On June 14, 2016, the Senate passed the National Defense Authorization Act for Fiscal Year 2017 (NDAA). The Senate bill would change two important aspects of bid protests filed with the Government Accountability Office (GAO).

First, the Senate NDAA would impose a “loser pays” scheme on bid protests. Specifically, the new language would require protesters to pay costs on unsuccessful protests when filed by a party with over $100 million in revenue from the previous year.

Second, the proposed legislation would require an incumbent contractor who protests the loss of its contract to deposit any profits from the bridge contract into escrow. These profits would be returned to the incumbent protestor only if “the subject of the protest is cancelled and no subsequent request for proposal is released or planned for release,” or the GAO “issues an opinion that upholds any of the protest grounds filed under the protest.”

If the bid protest is unsuccessful, however, either the GAO or the contract awardee would recoup the protestor’s profits. The GAO would receive the profits where the protest is not sustained, but the GAO reevaluates its proposals. The contract awardee would receive the profits where the GAO dismisses the protest.

The House of Representatives took a more measured approach to bid protest reform. The House version of the NDAA does not include similar bid protest-related provisions—instead, it requires only that the Secretary of Defense contract with an “independent entity with appropriate expertise to conduct a review of the bid protest process related to major defense authorization programs.” The “independent entity” would then publish its findings on March 1, 2017 and file a final report on July 1, 2017.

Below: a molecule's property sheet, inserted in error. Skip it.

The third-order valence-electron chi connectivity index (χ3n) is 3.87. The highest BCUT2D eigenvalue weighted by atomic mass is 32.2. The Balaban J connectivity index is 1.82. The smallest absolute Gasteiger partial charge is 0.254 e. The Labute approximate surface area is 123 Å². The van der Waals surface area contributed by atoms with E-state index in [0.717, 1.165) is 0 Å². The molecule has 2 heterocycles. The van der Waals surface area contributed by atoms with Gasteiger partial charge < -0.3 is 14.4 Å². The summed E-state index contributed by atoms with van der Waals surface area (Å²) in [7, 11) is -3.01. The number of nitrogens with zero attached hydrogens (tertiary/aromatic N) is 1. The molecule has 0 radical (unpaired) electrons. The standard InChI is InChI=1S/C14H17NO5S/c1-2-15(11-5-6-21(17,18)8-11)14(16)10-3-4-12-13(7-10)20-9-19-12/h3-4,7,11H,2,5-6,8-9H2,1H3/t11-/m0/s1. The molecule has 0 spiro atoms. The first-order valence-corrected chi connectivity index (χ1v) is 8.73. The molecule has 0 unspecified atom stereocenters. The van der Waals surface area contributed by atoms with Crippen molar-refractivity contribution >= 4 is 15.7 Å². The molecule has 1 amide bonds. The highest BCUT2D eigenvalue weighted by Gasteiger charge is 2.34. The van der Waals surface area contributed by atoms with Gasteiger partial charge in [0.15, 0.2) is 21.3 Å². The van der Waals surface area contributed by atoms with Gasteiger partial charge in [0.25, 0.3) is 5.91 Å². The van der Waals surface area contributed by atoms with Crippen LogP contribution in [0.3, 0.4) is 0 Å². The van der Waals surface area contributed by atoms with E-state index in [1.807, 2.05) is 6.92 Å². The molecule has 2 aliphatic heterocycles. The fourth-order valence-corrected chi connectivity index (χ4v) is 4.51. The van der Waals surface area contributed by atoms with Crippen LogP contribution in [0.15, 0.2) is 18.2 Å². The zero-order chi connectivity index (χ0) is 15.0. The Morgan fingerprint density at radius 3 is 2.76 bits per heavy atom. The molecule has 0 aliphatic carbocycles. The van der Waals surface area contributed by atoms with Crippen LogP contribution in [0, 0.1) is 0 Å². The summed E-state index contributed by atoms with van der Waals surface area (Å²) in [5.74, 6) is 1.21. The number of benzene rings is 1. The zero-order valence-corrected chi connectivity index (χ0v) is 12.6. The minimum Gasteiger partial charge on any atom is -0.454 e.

Should the Senate bill become law, it remains unlikely that large contractors will cease protesting the loss of lucrative government contracts. The potential costs are too low to affect a large contractor’s cost-benefit analysis in assessing a protest. The new structure may affect smaller contracts, however, where the risk of fees and lost profits outweigh the value of a successful protest.

The Senate bill is likely a response to the long-held view that bid protests on defense procurements cripple the government contracting process. The new language may have some effect on patently frivolous protests. Yet some provisions seem to be an overreaction. Most glaringly, there seems to be no reason why a protestor must forfeit its profits where the government agency reevaluates its proposals or revises its solicitation. Indeed, in 2015 government agencies took voluntary corrective action on 45 percent of bid protests. Under the new language, the incumbent protestor would lose its profits despite the fact that its protest raised enough legitimate points for the agency to reconsider.